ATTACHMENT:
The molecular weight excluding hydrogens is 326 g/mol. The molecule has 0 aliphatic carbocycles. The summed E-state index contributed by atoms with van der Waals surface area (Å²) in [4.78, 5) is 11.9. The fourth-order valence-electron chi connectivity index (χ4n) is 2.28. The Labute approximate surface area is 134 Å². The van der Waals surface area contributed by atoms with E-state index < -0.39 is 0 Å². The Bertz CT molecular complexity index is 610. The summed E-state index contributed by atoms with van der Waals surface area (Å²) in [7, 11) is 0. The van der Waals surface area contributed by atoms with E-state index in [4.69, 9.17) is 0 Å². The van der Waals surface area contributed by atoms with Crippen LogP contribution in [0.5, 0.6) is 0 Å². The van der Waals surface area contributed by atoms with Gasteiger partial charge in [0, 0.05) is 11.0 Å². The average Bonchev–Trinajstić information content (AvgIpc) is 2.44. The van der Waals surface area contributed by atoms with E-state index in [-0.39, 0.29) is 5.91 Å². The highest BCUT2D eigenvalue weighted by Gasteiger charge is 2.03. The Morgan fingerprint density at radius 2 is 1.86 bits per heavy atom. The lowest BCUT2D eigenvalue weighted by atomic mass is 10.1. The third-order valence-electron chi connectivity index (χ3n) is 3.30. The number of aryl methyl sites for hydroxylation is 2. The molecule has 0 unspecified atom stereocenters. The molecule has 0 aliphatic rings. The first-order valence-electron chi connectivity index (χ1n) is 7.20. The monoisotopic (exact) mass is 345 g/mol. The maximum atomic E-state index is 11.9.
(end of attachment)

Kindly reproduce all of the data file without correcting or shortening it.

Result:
The molecular weight excluding hydrogens is 326 g/mol. The molecule has 0 aliphatic carbocycles. The summed E-state index contributed by atoms with van der Waals surface area (Å²) in [4.78, 5) is 11.9. The fourth-order valence-electron chi connectivity index (χ4n) is 2.28. The Labute approximate surface area is 134 Å². The van der Waals surface area contributed by atoms with E-state index < -0.39 is 0 Å². The Bertz CT molecular complexity index is 610. The summed E-state index contributed by atoms with van der Waals surface area (Å²) in [7, 11) is 0. The van der Waals surface area contributed by atoms with E-state index in [4.69, 9.17) is 0 Å². The van der Waals surface area contributed by atoms with Crippen LogP contribution in [0.5, 0.6) is 0 Å². The van der Waals surface area contributed by atoms with Gasteiger partial charge in [0, 0.05) is 11.0 Å². The average Bonchev–Trinajstić information content (AvgIpc) is 2.44. The van der Waals surface area contributed by atoms with E-state index in [-0.39, 0.29) is 5.91 Å². The highest BCUT2D eigenvalue weighted by Gasteiger charge is 2.03. The Morgan fingerprint density at radius 2 is 1.86 bits per heavy atom. The lowest BCUT2D eigenvalue weighted by atomic mass is 10.1. The third-order valence-electron chi connectivity index (χ3n) is 3.30. The number of aryl methyl sites for hydroxylation is 2. The molecule has 0 unspecified atom stereocenters. The molecule has 0 aliphatic rings. The first-order valence-electron chi connectivity index (χ1n) is 7.20. The monoisotopic (exact) mass is 345 g/mol. The maximum atomic E-state index is 11.9.